Part of Acknowledgement is accepting your truth. Talking about things can be one way to work on accepting your truth, and a licensed therapist can be a good person to turn to for help.

Below are five steps to finding a therapist who is the right fit for you:

01
DO SOME LEGWORK
See what therapists are near you, who your insurance covers, and who is accepting new patients. Research may take some time, but it will be worth it in the long run. Also, consider whether you have a preference on the gender of your therapist.
02
MAKE SOME PHONE CALLS
When you’ve narrowed your list down to four or five therapists, call their office and ask if you can have a brief informal meeting with the therapist to see if you would feel comfortable working with them. Many therapists will be willing to meet with you briefly either in person or over the phone so that you can decide if they are a good fit for you.
03
CONSIDER WHAT YOU WANT
Take some time before your meeting to decide what you want to get out of therapy. What do you want to address first? What are you not quite ready to discuss?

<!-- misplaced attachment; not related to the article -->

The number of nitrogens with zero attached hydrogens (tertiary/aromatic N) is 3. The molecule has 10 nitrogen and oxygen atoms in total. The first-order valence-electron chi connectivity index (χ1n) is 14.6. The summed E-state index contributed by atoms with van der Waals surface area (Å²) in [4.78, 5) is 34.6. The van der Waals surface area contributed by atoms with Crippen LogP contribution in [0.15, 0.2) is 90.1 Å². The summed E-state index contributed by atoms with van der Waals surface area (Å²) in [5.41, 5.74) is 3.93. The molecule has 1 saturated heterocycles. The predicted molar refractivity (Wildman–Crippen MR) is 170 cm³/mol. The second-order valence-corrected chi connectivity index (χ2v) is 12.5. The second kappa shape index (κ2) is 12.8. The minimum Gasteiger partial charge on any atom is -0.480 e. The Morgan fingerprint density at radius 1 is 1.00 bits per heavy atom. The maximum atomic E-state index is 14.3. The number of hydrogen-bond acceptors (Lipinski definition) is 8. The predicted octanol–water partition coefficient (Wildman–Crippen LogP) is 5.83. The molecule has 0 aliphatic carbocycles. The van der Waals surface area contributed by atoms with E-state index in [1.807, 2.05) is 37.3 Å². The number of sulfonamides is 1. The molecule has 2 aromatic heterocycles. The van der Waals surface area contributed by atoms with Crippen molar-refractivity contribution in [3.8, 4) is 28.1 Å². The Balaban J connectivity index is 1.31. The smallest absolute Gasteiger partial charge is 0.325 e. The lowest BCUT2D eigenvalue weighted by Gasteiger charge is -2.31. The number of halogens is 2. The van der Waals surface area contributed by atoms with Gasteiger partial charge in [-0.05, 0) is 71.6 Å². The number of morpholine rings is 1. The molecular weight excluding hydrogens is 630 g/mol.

04
ASK QUESTIONS
When you meet with the therapist, don’t be afraid to ask questions. Here are some ideas:

  • What’s your training and background?

  • Do you specialize in anything particular?

  • Do you have a background in working with survivors of sexual abuse?

  • Are you a practitioner of EMDR? If so, how long have you been practicing this form of therapy?

The way that they respond will help you get to know them a little better and allow you to know if they have the knowledge, traits, etc., most important to you.

05
TRUST YOUR INTUITION
You’ll be able to tell pretty quickly if this therapist is someone you can talk to about your trauma. If they don’t seem like a fit for you, then keep looking. The most important thing is finding someone you’re comfortable with, who will be honest with you, and who has the knowledge to help you.

Talk therapy can be an important step on your healing journey, but only if you have a therapist who is a good match for you, who you can trust. Too often survivors won’t get the full benefit of talk therapy simply because they can’t open up to their therapist. Don’t be afraid to find someone else who you CAN talk to. You’re worth it.

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